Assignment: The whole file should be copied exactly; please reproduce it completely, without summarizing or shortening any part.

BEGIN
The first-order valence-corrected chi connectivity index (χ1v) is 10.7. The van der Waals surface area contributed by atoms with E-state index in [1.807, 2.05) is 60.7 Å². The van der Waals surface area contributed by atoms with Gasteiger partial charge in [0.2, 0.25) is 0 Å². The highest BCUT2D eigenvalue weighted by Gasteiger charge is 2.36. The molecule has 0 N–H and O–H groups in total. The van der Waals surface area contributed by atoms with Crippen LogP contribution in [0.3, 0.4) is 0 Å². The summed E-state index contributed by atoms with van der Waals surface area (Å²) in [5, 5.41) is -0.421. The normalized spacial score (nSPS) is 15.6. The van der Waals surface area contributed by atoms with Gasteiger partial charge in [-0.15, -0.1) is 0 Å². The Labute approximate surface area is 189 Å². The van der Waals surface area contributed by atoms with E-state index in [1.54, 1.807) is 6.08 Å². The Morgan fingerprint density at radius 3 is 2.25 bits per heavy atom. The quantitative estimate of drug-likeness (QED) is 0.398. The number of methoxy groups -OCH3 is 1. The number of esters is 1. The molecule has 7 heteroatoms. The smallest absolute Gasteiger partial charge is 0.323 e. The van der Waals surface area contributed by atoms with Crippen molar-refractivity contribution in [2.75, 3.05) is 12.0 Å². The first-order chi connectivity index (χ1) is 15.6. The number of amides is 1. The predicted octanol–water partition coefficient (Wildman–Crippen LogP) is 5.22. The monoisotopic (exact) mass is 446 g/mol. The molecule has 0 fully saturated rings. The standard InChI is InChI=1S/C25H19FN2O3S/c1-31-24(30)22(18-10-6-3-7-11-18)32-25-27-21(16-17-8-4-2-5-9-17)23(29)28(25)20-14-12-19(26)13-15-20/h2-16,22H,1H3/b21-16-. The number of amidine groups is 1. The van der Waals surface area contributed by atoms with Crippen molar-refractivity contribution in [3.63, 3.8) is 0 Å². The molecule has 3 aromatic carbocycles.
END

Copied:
The first-order valence-corrected chi connectivity index (χ1v) is 10.7. The van der Waals surface area contributed by atoms with E-state index in [1.807, 2.05) is 60.7 Å². The van der Waals surface area contributed by atoms with Gasteiger partial charge in [0.2, 0.25) is 0 Å². The highest BCUT2D eigenvalue weighted by Gasteiger charge is 2.36. The molecule has 0 N–H and O–H groups in total. The van der Waals surface area contributed by atoms with Crippen LogP contribution in [0.3, 0.4) is 0 Å². The summed E-state index contributed by atoms with van der Waals surface area (Å²) in [5, 5.41) is -0.421. The normalized spacial score (nSPS) is 15.6. The van der Waals surface area contributed by atoms with Gasteiger partial charge in [-0.15, -0.1) is 0 Å². The Labute approximate surface area is 189 Å². The van der Waals surface area contributed by atoms with E-state index in [1.54, 1.807) is 6.08 Å². The Morgan fingerprint density at radius 3 is 2.25 bits per heavy atom. The quantitative estimate of drug-likeness (QED) is 0.398. The number of methoxy groups -OCH3 is 1. The number of esters is 1. The molecule has 7 heteroatoms. The smallest absolute Gasteiger partial charge is 0.323 e. The van der Waals surface area contributed by atoms with Crippen molar-refractivity contribution in [2.75, 3.05) is 12.0 Å². The first-order chi connectivity index (χ1) is 15.6. The number of amides is 1. The predicted octanol–water partition coefficient (Wildman–Crippen LogP) is 5.22. The monoisotopic (exact) mass is 446 g/mol. The molecule has 0 fully saturated rings. The standard InChI is InChI=1S/C25H19FN2O3S/c1-31-24(30)22(18-10-6-3-7-11-18)32-25-27-21(16-17-8-4-2-5-9-17)23(29)28(25)20-14-12-19(26)13-15-20/h2-16,22H,1H3/b21-16-. The number of amidine groups is 1. The van der Waals surface area contributed by atoms with Crippen molar-refractivity contribution in [3.63, 3.8) is 0 Å². The molecule has 3 aromatic carbocycles.